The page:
|'A Beautiful Day in the Neighborhood': What This World Needs Now|
|By Michael S. Goldberger, iBerkshires Film Critic|
03:03PM / Friday, November 29, 2019
Can you say inspirational?
I can't remember the last time I left the movie theater thinking that what I had just seen was inspirational. Crazy? Yes. Funny? Yes. Sad and foreboding? Yes, quite often. But inspirational, in this cynical environment, with the Philistines at the gate? Nah, couldn't be. Who'd buy it?
But true enough, relying on the wonderfully positive legacy Fred Rogers bequeathed us, that's the overriding motif of director Marielle Heller's splendidly etched "A Beautiful Day in the Neighborhood."
You see, borrowing from Mr. Rogers' overwhelmingly positive spiel, I believe even the most disingenuous supporters of the evil that has cast its hateful pall on our land would like to be good — if only they could see their way to it. It sure would be easier than what they're doing. If nothing else, they'd be free of straining their brains to think up a new excuse for each lunatical thought or action perpetrated by the fiendish ineptness with which they've profanely aligned themselves.
While Mr. Rogers doubtlessly falls short of the second coming that the least hopeful observers of our national plight say it would take to thaw the hearts of those who would toss this constitutional republic under the bus for some crumbs of power, his mantra does keep hope alive.
It is at least a glimpse into an honest and decent realm available to us, but only if enough people would cast the stones of trust it takes to realize our better capabilities.
Heller, directing from a finely embroidered screenplay by Micah Fitzerman-Blue and Noah Harpster, bases her instructive paean on a relationship that evolved when magazine writer Lloyd Vogel (actually, Esquire's Tom Junod) sought to do a profile piece on Mr. Rogers. The skeptical journalist, credibly portrayed by Matthew Rhys, is the damaged soul who, in a role-switching case in point, comes under the benevolent scrutiny of his subject, portrayed by Tom Hanks in just the sort of heartwarming emulation we've come to expect.
We rub our eyes. There he is again, putting on his comfortable cardigan and sneakers, beseeching us to be his neighbor, and proffering all manner of right and good. Indeed, we can't help but wonder what great spiritual providence has created this humanitarian. Yet, the more we marvel, the more we're convinced he is the real deal. Whatever the genesis, he is here to help.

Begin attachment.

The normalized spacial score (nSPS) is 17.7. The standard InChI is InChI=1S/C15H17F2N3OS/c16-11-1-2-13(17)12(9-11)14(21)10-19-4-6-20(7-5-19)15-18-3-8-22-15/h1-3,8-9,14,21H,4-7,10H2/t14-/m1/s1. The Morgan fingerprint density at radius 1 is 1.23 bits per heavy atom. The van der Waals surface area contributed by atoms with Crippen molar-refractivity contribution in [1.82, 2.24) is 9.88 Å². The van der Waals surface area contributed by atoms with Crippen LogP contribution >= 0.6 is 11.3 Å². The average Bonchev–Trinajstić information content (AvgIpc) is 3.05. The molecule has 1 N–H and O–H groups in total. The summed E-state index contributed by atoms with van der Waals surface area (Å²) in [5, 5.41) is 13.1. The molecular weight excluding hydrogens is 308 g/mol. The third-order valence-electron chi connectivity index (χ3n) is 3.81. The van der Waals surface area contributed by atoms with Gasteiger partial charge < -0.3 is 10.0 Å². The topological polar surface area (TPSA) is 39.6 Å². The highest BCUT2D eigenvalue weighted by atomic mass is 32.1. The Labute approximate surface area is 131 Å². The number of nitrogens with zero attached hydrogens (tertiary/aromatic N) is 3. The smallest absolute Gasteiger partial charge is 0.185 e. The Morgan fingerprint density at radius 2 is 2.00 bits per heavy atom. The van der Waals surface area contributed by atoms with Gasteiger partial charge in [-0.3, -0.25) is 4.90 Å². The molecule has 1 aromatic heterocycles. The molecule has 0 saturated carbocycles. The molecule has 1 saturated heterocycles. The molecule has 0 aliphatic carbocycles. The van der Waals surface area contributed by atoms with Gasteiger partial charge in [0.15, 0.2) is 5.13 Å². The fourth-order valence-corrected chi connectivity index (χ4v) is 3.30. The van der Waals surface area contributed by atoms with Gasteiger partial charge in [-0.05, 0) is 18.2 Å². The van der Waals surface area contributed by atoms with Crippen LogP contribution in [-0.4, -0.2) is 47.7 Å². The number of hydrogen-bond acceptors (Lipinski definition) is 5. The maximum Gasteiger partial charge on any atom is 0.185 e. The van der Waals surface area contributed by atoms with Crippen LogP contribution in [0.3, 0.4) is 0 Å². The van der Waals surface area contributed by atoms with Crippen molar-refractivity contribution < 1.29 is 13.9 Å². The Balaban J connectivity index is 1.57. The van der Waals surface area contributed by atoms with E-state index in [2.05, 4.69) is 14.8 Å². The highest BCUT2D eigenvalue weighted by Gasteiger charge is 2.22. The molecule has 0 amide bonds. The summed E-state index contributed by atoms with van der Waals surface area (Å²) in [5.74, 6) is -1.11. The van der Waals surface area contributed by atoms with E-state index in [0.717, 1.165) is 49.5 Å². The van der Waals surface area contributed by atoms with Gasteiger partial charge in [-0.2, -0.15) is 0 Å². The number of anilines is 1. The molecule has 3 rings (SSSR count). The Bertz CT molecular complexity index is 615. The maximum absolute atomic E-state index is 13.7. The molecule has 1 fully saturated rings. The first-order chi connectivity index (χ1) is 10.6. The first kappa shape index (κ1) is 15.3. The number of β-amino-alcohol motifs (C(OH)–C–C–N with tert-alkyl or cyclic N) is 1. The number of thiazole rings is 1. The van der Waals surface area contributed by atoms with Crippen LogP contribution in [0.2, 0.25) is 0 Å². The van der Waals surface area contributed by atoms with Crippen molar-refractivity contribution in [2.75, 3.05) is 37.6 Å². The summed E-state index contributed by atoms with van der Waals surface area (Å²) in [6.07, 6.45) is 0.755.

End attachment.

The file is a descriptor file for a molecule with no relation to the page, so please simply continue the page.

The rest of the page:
Too bad we can't bottle the positivism.
The feel-good is genuine, free of additives, gimmickry and stipulation as we are cordially invited into the life-embracing arms of a power we estimate is far greater than the corrupt alchemy in which its ignoble detractors deal. But the fire must be kindled. And thus, as the relationship between the iconic children's entertainer and the pessimistic writer unfolds, the latter's baggage dumped along the script's path, it becomes increasingly evident that the essence of Fred Rogers' panacea for humankind is the ennoblement of tolerance. In short, all of life's ups and downs are learning experiences — stepping stones to the unprejudiced acceptance of our neighbor both near and far.
We hope that the world-loving ebullience promulgated, albeit temporary, injects some of its magic dust into our sinew for future use, and muse a fantasy of possibilities. Who knows? Maybe making it compulsory viewing by all members of Congress will tilt some of those mean, self-interested votes in favor of the commonweal, and steer us back to the kind of country that would
do Mr. Rogers proud. I'm sure going to be nicer, at least for a day or two. And whether it's subliminal messaging or some other phenomenon of suggestion at work, I have a sudden desire to swap out my pullover for a friendly, cozy cardigan.
Thinking folk who partake of this Aesopian parable that might be retitled "The Cynic & the Soul Fixer" will be wont to mull the nature of, and interplay between, good and bad. It may be to Rogers' greatest credit that he makes so accessible what we otherwise simply accept as a mystery of human behavior. Yet there it is at our fingertips, all the truth-is-beauty philosophy that Plato and Aristotle ardently distilled, popularized for our benefit by this kindly, TV shaman.
Of course, you can't be faulted if, like Lloyd Vogel, you hold a modicum of disbelief in reserve.
True enough, whatever background from whence you've sprung has supplied a history of man's inhumanity to man, and warned you about taking wooden nickels. Still, all that said, and even with your cautionary flags unfurled, the profound graciousness of Tom Hanks's sensitive depiction will have you feeling it's "A Beautiful Day in the Neighborhood."
"A Beautiful Day in the Neighborhood," rated PG, is a TriStar Pictures release directed by Marielle Keller and stars Tom Hanks, Matthew Rhys and Susan Kelechi Watson. Running time: 108 minutes